Another FrankenBurner

3D printed plastic burner experiments (photo heavy)

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Well, I'm back and have had a bit of time to play.  Finally cast by first burner.  Here's a pictorial.  I'm hoping the pictures will explain why I did certain things:

1-This is the 3D printed mold for the core and the exterior mold (with the gray background).  The core mold is clamped together, and the brass rod inserted.  The blue tape around the rod will allow me to insert it in the pipe and make sure the jet is straight.  The brass rod is 7/16" from the hardware store...it's the hobbyist stuff.  A 1/8" schedule 80 pipe (for the jet assembly) fits inside perfectly.

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2-Just the sodium silica and a cup with the sand. 1.5% sodium silicate by weight, but I just pour a little in with the sand.  I used to measure, but I have a feel for it now, and it's not too critical, just shouldn't have too little or the sand will not hold together.  The sand is a very fine mesh sand I got at a foundry.  One bag has lasted over a decade...and it's only about 1/3 empty.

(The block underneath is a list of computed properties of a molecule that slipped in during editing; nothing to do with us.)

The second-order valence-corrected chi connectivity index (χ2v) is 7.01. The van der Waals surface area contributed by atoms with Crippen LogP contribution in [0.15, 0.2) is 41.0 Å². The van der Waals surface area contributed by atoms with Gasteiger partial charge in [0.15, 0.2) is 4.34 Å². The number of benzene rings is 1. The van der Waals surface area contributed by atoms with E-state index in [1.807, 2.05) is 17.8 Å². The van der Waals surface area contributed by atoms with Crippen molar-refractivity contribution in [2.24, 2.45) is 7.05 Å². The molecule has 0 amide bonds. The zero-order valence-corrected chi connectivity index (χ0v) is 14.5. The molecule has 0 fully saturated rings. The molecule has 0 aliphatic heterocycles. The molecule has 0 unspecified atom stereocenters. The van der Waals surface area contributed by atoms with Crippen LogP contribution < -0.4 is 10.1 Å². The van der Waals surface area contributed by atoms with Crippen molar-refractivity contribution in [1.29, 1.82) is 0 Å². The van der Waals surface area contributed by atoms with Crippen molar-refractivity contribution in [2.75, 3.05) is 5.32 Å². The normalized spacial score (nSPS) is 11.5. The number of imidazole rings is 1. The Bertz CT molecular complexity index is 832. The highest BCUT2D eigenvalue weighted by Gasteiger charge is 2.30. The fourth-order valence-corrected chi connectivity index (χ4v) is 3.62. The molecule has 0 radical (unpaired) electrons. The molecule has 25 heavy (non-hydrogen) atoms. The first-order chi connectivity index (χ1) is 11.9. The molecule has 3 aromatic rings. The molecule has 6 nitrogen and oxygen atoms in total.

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3-The sand is tamped down a layer at a time.  If you put too much in at first, the bottom will not be packed enough.  Maybe 3/4" layer at a time.  The sand packs down a lot.

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4-Here I'm injecting the sand with carbon dioxide.  I run it at about 15 lbs on the regulator.  The injector is just a 1/8" brass tube with several 1/16" holes in the sides of the end and the end mostly pressed closed.  I don't know it it reads in the pic, but in my hand is just an air blower handle that I attached tubing to.  

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5-Here I'm taking the core apart.  The sand is almost immediately hardened.  It's a quick process.  The holes from the injector are not where bronze will be anyway, or I would fill them with either petrobond or some sodium silicate sand.  Here you can see the brass tube passing through the core.  It's filled with core sand as well and I will be casting over part of it.  Brass melts at a few hundred degrees lower, but I've done this before and it doesn't melt.  I filled it with core sand anyway to prevent it from distorting.

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6-Here the mold is placed in the mold.  The burner pipe is in place, and the blue tape on the brass tube centers the brass rod.

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7-It turned out the burner didn't leave much sand thickness in my box, so I clamped a board on top of the flask to prevent it from breaking due to hydrostatic pressure.  I also made a quick cup to pour in to increase the pressure.